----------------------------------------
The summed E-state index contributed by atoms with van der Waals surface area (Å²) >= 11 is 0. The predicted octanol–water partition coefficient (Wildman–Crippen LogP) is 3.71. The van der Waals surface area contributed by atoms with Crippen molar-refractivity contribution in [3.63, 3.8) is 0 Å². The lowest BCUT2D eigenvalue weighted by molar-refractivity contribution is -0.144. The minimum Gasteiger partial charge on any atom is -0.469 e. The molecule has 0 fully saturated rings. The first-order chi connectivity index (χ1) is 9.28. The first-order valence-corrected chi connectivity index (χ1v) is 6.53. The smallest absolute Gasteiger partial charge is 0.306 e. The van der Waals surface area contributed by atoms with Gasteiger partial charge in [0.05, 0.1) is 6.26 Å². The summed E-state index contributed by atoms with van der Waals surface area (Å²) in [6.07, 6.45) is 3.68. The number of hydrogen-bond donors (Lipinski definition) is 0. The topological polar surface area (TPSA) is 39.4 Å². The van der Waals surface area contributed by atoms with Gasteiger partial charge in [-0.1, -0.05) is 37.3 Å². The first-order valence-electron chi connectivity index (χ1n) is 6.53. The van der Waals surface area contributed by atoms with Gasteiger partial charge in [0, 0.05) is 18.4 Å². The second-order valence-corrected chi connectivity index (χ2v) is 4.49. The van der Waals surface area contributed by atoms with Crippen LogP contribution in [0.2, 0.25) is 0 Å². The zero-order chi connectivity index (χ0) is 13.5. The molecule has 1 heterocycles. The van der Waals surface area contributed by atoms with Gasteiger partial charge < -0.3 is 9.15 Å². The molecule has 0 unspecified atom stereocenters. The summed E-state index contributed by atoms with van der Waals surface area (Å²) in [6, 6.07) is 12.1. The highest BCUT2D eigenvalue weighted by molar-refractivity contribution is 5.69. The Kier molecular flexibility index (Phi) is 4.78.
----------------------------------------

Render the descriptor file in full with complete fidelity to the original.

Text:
The summed E-state index contributed by atoms with van der Waals surface area (Å²) >= 11 is 0. The predicted octanol–water partition coefficient (Wildman–Crippen LogP) is 3.71. The van der Waals surface area contributed by atoms with Crippen molar-refractivity contribution in [3.63, 3.8) is 0 Å². The lowest BCUT2D eigenvalue weighted by molar-refractivity contribution is -0.144. The minimum Gasteiger partial charge on any atom is -0.469 e. The molecule has 0 fully saturated rings. The first-order chi connectivity index (χ1) is 9.28. The first-order valence-corrected chi connectivity index (χ1v) is 6.53. The smallest absolute Gasteiger partial charge is 0.306 e. The van der Waals surface area contributed by atoms with Gasteiger partial charge in [0.05, 0.1) is 6.26 Å². The summed E-state index contributed by atoms with van der Waals surface area (Å²) in [6.07, 6.45) is 3.68. The number of hydrogen-bond donors (Lipinski definition) is 0. The topological polar surface area (TPSA) is 39.4 Å². The van der Waals surface area contributed by atoms with Gasteiger partial charge in [-0.1, -0.05) is 37.3 Å². The first-order valence-electron chi connectivity index (χ1n) is 6.53. The van der Waals surface area contributed by atoms with Gasteiger partial charge in [0, 0.05) is 18.4 Å². The second-order valence-corrected chi connectivity index (χ2v) is 4.49. The van der Waals surface area contributed by atoms with Crippen LogP contribution in [0.2, 0.25) is 0 Å². The zero-order chi connectivity index (χ0) is 13.5. The molecule has 1 heterocycles. The van der Waals surface area contributed by atoms with Gasteiger partial charge < -0.3 is 9.15 Å². The molecule has 0 unspecified atom stereocenters. The summed E-state index contributed by atoms with van der Waals surface area (Å²) in [6, 6.07) is 12.1. The highest BCUT2D eigenvalue weighted by molar-refractivity contribution is 5.69. The Kier molecular flexibility index (Phi) is 4.78.